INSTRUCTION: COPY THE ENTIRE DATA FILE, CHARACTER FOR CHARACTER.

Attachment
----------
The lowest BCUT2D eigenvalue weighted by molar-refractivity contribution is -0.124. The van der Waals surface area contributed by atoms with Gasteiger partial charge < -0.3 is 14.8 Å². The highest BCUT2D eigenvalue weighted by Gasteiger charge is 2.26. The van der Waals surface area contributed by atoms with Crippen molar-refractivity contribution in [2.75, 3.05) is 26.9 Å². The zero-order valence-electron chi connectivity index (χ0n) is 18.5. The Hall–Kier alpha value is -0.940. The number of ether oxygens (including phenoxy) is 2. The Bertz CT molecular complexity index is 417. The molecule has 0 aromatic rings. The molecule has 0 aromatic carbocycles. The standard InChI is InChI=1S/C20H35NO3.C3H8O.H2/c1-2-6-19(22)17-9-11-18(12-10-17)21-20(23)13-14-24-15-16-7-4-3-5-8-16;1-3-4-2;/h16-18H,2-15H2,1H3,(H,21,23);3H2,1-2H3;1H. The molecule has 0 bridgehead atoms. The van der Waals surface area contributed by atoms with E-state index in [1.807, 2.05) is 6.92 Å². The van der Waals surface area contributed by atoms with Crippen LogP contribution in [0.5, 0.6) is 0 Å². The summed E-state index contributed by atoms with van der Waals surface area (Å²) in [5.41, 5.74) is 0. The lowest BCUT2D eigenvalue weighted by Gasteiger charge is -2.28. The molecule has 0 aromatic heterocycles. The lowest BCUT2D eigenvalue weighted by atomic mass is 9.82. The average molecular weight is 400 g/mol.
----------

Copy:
The lowest BCUT2D eigenvalue weighted by molar-refractivity contribution is -0.124. The van der Waals surface area contributed by atoms with Gasteiger partial charge < -0.3 is 14.8 Å². The highest BCUT2D eigenvalue weighted by Gasteiger charge is 2.26. The van der Waals surface area contributed by atoms with Crippen molar-refractivity contribution in [2.75, 3.05) is 26.9 Å². The zero-order valence-electron chi connectivity index (χ0n) is 18.5. The Hall–Kier alpha value is -0.940. The number of ether oxygens (including phenoxy) is 2. The Bertz CT molecular complexity index is 417. The molecule has 0 aromatic rings. The molecule has 0 aromatic carbocycles. The standard InChI is InChI=1S/C20H35NO3.C3H8O.H2/c1-2-6-19(22)17-9-11-18(12-10-17)21-20(23)13-14-24-15-16-7-4-3-5-8-16;1-3-4-2;/h16-18H,2-15H2,1H3,(H,21,23);3H2,1-2H3;1H. The molecule has 0 bridgehead atoms. The van der Waals surface area contributed by atoms with E-state index in [1.807, 2.05) is 6.92 Å². The van der Waals surface area contributed by atoms with Crippen LogP contribution in [0.5, 0.6) is 0 Å². The summed E-state index contributed by atoms with van der Waals surface area (Å²) in [5.41, 5.74) is 0. The lowest BCUT2D eigenvalue weighted by Gasteiger charge is -2.28. The molecule has 0 aromatic heterocycles. The lowest BCUT2D eigenvalue weighted by atomic mass is 9.82. The average molecular weight is 400 g/mol.